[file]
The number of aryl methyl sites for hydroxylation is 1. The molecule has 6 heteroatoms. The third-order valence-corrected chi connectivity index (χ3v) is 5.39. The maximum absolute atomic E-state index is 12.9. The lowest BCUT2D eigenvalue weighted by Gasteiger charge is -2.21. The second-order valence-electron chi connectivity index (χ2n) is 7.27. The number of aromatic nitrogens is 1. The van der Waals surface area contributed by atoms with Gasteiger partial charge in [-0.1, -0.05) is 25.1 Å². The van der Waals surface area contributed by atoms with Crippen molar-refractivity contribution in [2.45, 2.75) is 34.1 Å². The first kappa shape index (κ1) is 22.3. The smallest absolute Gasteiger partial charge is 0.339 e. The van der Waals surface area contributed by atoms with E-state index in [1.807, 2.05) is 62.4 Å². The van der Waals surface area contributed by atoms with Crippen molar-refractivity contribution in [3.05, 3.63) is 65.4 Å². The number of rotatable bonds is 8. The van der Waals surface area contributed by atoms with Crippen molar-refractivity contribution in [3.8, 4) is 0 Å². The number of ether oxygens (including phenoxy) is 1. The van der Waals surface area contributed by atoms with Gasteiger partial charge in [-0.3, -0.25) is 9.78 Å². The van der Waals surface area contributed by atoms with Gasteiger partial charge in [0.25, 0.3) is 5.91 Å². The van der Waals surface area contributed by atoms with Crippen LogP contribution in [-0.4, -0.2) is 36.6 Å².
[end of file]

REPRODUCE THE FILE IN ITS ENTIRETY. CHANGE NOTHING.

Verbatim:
The number of aryl methyl sites for hydroxylation is 1. The molecule has 6 heteroatoms. The third-order valence-corrected chi connectivity index (χ3v) is 5.39. The maximum absolute atomic E-state index is 12.9. The lowest BCUT2D eigenvalue weighted by Gasteiger charge is -2.21. The second-order valence-electron chi connectivity index (χ2n) is 7.27. The number of aromatic nitrogens is 1. The van der Waals surface area contributed by atoms with Gasteiger partial charge in [-0.1, -0.05) is 25.1 Å². The van der Waals surface area contributed by atoms with Crippen molar-refractivity contribution in [2.45, 2.75) is 34.1 Å². The first kappa shape index (κ1) is 22.3. The smallest absolute Gasteiger partial charge is 0.339 e. The van der Waals surface area contributed by atoms with E-state index in [1.807, 2.05) is 62.4 Å². The van der Waals surface area contributed by atoms with Crippen molar-refractivity contribution in [3.05, 3.63) is 65.4 Å². The number of rotatable bonds is 8. The van der Waals surface area contributed by atoms with Crippen molar-refractivity contribution in [3.8, 4) is 0 Å². The number of ether oxygens (including phenoxy) is 1. The van der Waals surface area contributed by atoms with Gasteiger partial charge in [-0.3, -0.25) is 9.78 Å². The van der Waals surface area contributed by atoms with Gasteiger partial charge in [0.25, 0.3) is 5.91 Å². The van der Waals surface area contributed by atoms with Crippen LogP contribution in [-0.4, -0.2) is 36.6 Å².